Carrying American flags, picket signs and at times bugling patriotic songs, members of the grassroots group the Tea Party Patriots picketed outside U.S. Congresswoman Anna Eshoo's office Friday as part of a nationwide campaign against health care reform.
Tea Party members are protesting at every congressional representative's office, demanding that elected officials read the entire House Democrats' health plan rather than a summary, they said.
The small group of men and women gathered outside Eshoo's Emerson Street office were a mix of various party affiliations. They hadn't met previously but found each other on Facebook, they said.
The protesters handed out an organizational chart generated by Congressman Kevin Brady, the U.S. Joint Economic Committee's ranking House Republican. The chart showed a complex schematic the opponents say is emblematic of a cumbersome plan doomed to failure.
"Look at the DMV," said Dirck Jackman, a Democrat, who approves of tax incentives to small businesses and free-market health care.
Jackman's 78-year-old mother had two knees and one hip replaced and was treated for glaucoma under the present health system.
"And she hit the ground running. Her whole quality of life has improved with this health care," he said.
Chris Haugen said a recent "20/20" television segment on health care in Canada found that pets received major surgeries such as hip replacements within 24 hours through a for-profit system, but humans in the government-run system waited many months.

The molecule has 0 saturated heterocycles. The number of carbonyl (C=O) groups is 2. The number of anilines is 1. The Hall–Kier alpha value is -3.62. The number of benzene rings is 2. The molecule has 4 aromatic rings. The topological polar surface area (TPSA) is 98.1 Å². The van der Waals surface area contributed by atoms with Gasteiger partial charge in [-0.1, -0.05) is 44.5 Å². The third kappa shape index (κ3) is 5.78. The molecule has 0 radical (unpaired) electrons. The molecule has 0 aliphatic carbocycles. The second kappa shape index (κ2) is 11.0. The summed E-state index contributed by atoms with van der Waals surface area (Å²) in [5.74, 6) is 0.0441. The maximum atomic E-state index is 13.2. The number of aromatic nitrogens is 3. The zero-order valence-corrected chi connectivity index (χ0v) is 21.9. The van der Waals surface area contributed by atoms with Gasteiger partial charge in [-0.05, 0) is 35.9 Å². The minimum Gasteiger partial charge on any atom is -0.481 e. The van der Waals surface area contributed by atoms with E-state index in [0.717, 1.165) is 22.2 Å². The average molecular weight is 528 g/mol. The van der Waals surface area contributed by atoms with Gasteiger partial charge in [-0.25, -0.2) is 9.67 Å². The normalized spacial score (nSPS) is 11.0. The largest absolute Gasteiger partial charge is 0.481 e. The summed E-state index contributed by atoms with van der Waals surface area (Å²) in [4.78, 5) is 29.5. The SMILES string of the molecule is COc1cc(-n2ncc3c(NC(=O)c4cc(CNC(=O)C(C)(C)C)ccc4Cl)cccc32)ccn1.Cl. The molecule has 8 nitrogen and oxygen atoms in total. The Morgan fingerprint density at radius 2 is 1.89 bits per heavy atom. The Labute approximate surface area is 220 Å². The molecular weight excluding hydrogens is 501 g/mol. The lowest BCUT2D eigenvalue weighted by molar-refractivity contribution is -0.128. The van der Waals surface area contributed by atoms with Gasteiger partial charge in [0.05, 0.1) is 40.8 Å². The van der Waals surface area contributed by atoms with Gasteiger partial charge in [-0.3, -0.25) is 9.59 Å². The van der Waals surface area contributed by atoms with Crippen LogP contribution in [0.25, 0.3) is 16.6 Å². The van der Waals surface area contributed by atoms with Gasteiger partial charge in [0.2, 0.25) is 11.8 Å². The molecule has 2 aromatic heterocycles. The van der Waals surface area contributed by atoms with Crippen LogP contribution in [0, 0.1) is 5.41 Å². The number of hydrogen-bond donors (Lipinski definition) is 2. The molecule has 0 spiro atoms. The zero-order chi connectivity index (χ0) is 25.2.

"That's the difference between a free enterprise system and a lottery system," he said.
A representative from Eshoo's Washington, D.C. office said the congresswoman had no comment.
A 2008 report by The Health Trust, a charitable foundation in Silicon Valley, found that Santa Clara County has an estimated 140,000 adults and children without health insurance coverage, and an additional 151,000 residents who are underinsured. Emergency room visits to hospitals in Santa Clara County increased 23.3 percent between 2003 and 2007.
"They must have employer-based insurance or must be healthy," Edie Keating, a representative for Peninsula Interfaith Action, which supports health care reform, said of the protesters.
"But it's not a secure proposition in this economy. ... That can go away in a second and they should realize that, if not for themselves then out of compassion for other people. The worst health care of all is no health care at all," she said.
In California it has been well studied that a combination payroll and investments-earnings tax could pay for single-payer insurance, according to Keating.
"Every other developing country has health coverage for its citizens and it's not bankrupting them," she said.